470102 Regulation of Intracellular Delivery through Peptide-Based Nanocarrier Design (Invited Talk)

Sunday, November 13, 2016: 3:30 PM
Golden Gate 3 (Hilton San Francisco Union Square)
Millicent O. Sullivan, Chemical and Biomolecular Engineering, University of Delaware, Newark, DE

Nucleic acid cargoes offer unmatched diversity in gene regulatory potential and therapeutics, and understanding of nucleic acid functionality continues to expand rapidly and dramatically through seminal discoveries including RNA interference approaches and gene editing technologies. In nature, the basis for gene regulation is ultimately encoded by the exquisite specificity with which cells are able to control both the location and accessibility of nucleic acid constructs to govern their activation states. My research program seeks to understand and control gene activation using synthetic constructs through nature-inspired approaches to control and quantify cell binding interactions and stability in polymer and peptide nanocarriers. The basis of our approaches is the design of stimuli-responsive polymers and peptides whose interactions with nucleic acids and cells can be controlled dynamically by specific intracellular or external triggers. We exploit our ability to control nucleic acid binding/release and cellular processing to gain new mechanistic insights over nucleic acid delivery, leading to design advances including histone-inspired DNA targeting, light-responsive gene silencing, and collagen turnover-stimulated gene expression. This talk will highlight two ways we have used nature-inspired peptides to control gene transfer in regenerative medicine.

Our approaches are exemplified by our work in histone-targeted nanocarrier design. Histones have received great interest as potential gene carriers for several decades due to their seminal role in chromatin packaging and gene transfer, yet therapeutic efforts with histones have lacked both a well-controlled materials approach and a deeper knowledge of cellular processing mechanisms. Hence, histone-based carriers have failed to reach clinical efficacy. We have capitalized on newly recognized and highly pivotal roles for histone tails in native gene regulatory control to develop a gene transfer method that utilizes native, histone-based processing pathways via incorporation of post-translationally modified (PTM) histone tails within controllably-assembled DNA vehicles (polyplexes). Our efforts proved that polyplexes displaying PTM-modified histone tails promote nuclear accumulation, DNA release, transcription, and enhanced transfection. Moreover, our group has combined detailed nanostructure engineering with sophisticated cellular imaging to identify novel aspects in the cell biology framework regulating polyplex transport to the nucleus.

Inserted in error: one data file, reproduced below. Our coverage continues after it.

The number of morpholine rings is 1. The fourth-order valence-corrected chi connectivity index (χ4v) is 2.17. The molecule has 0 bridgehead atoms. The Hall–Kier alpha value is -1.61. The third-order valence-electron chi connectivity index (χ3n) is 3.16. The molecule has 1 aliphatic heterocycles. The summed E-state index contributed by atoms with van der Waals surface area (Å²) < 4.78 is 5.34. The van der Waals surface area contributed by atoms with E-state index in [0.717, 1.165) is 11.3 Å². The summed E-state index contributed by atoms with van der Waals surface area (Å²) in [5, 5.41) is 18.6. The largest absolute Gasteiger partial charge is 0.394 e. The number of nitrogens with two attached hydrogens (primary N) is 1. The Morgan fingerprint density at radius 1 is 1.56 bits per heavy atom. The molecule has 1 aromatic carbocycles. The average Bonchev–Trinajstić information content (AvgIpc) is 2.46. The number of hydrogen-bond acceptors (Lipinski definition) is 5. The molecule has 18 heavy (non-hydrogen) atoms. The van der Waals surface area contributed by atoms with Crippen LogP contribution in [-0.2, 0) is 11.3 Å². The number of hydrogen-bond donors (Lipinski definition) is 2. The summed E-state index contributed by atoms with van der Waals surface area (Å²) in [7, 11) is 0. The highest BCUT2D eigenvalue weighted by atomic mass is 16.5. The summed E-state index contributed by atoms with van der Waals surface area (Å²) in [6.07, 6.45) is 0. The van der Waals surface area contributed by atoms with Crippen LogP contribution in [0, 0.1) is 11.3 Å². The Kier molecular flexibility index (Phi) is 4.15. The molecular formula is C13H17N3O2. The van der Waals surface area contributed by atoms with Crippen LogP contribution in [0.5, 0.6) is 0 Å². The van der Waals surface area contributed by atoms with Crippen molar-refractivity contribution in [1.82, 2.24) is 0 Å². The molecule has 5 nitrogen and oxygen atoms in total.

We have also focused on novel mechanisms to exploit nature’s ability to harness extracellular matrix (ECM) proteins such as collagens to sequester and control delivery of bioactive nanostructures. Our specific approaches have capitalized on a class of peptides known as collagen-mimetic peptides, or CMPs, that have been recognized for their unique affinity for native collagen, which can be tailored through alterations in CMP amino acid sequence and molecular weight. CMPs incorporate themselves into the natural collagen triple helical structure via strand invasion, in a reversible process previously that has been used to modify extracted collagen in vitro and exclusively target remodeling collagen in vivo. In our studies, we employed a proline-rich CMP designed to act not only as an adjustable tether to regulate collagen-polyplex affinity, but also as an adhesive/endocytic ligand for polyplexes. The use of a collagen scaffold afforded our system structural support and innate bioactivity to encourage cellular ingrowth and proliferation, whereas altering the extent of the modification of our vector provided additional tunability to allow tailorable release for prolonged time periods. This CMP-based approach also consistently and fully maintained polyplex activity in the presence of serum for at least a week, whereas most bolus and substrate-mediated gene delivery approaches report rapid reductions within hours or a few days, and the level of transgene expression directly correlated with MMP-concentrations and the extent of collagen remodeling, demonstrating “on demand” release. The ability to tailor release over extended periods via physical attachments, combined with the ability to provide cell-trigger release and collagen-mediated uptake, make this approach very attractive for many applications in regenerative medicine.


Extended Abstract: File Not Uploaded
See more of this Session: Biomaterials for Nucleic Acid Delivery
See more of this Group/Topical: Materials Engineering and Sciences Division